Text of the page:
In the absence of damping (i.e. ζ=0), the necessary condition for having a stable (i.e. non-growing) solution to (2.4) is γ<1. In physical space, this requirement is equivalent to k*>ρg, which means that, if the bottom is perturbed, the added force on the bottom owing to the weight of the water column perturbation must be compensated by the restoring force of bottom elasticity. Under this necessary condition and for any given μ, (2.4) with ζ=0 attains two real solutions for Ω. The two undamped solutions of (2.4) in the limit of deep water (i.e. μ≫1) are further simplified to Embedded Image 2.6 and Embedded Image 2.7 Equation (2.6) is clearly the dispersion relation of deep-water waves and is not affected by the bottom elasticity. Note that equation (2.6) (surface mode in the limit of deep water) results in abas (carpet amplitude is much smaller than the surface) and hence is of less physical significance.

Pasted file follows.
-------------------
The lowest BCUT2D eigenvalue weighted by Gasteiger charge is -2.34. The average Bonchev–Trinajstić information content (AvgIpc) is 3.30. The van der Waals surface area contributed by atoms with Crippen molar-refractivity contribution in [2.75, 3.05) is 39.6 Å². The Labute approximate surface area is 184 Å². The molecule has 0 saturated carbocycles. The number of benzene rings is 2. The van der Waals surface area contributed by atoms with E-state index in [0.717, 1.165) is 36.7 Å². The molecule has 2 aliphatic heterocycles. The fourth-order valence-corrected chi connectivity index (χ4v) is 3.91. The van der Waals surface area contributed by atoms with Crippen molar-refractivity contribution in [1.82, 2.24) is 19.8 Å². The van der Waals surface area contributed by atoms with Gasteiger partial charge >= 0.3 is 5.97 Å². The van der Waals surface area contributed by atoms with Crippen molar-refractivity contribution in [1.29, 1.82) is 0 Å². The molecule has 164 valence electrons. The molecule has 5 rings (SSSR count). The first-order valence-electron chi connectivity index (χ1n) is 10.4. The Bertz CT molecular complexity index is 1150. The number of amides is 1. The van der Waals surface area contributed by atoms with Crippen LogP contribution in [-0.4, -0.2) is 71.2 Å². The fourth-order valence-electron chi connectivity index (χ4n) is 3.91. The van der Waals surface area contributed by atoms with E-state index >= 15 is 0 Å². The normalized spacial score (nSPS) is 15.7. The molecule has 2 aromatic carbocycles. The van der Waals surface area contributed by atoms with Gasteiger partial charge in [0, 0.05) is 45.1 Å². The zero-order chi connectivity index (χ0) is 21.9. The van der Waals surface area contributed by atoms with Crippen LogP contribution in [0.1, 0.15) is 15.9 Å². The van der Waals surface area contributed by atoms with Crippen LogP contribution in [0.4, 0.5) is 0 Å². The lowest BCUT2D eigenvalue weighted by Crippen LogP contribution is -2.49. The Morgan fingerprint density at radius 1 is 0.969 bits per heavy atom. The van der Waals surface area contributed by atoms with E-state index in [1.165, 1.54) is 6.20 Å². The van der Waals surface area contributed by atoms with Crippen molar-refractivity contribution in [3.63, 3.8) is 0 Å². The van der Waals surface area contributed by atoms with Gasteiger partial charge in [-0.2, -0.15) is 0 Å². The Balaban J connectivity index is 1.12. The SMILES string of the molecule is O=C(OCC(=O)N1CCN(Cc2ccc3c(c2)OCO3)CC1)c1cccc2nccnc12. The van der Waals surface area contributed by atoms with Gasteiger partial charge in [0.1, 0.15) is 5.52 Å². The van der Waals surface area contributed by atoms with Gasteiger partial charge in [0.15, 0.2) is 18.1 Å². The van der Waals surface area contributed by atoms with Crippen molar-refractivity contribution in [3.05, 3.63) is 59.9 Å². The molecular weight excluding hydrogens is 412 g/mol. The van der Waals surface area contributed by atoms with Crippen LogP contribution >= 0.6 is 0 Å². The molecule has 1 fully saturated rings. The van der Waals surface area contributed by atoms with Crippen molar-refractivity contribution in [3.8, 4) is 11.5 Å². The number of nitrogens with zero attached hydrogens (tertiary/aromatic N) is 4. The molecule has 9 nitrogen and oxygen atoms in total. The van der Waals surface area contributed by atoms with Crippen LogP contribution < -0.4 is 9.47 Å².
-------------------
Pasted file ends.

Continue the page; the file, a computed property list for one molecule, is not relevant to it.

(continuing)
Undamped solutions of (2.4) along with the ratio of bottom amplitude to the surface amplitude (2.3b) are plotted in figure 2 (dashed-dotted-dotted and solid lines) for three values of γ=0.1,0.5,0.9. Also plotted in this figure are asymptotic curves (2.6) and (2.7) and their respective amplitude ratios represented by, respectively, dashed and dashed-dotted lines. For ease of reference, we refer to the branch of (2.4) that at the limit of μ≫1 tends to (2.6) as the surface-mode solution, and the branch that, at this limit, tends to (2.7), as the bottom-mode solution. It can be shown that for a surface-mode solution as>ab, and for a bottom-mode solution as<ab, except for γ=γcr=0.5, for which as μ increases, the surface and bottom solutions asymptotically tend to each other and towards the deep-water dispersion relation (2.6), as is shown in figure 2b and can be confirmed by equations (2.6) and (2.7).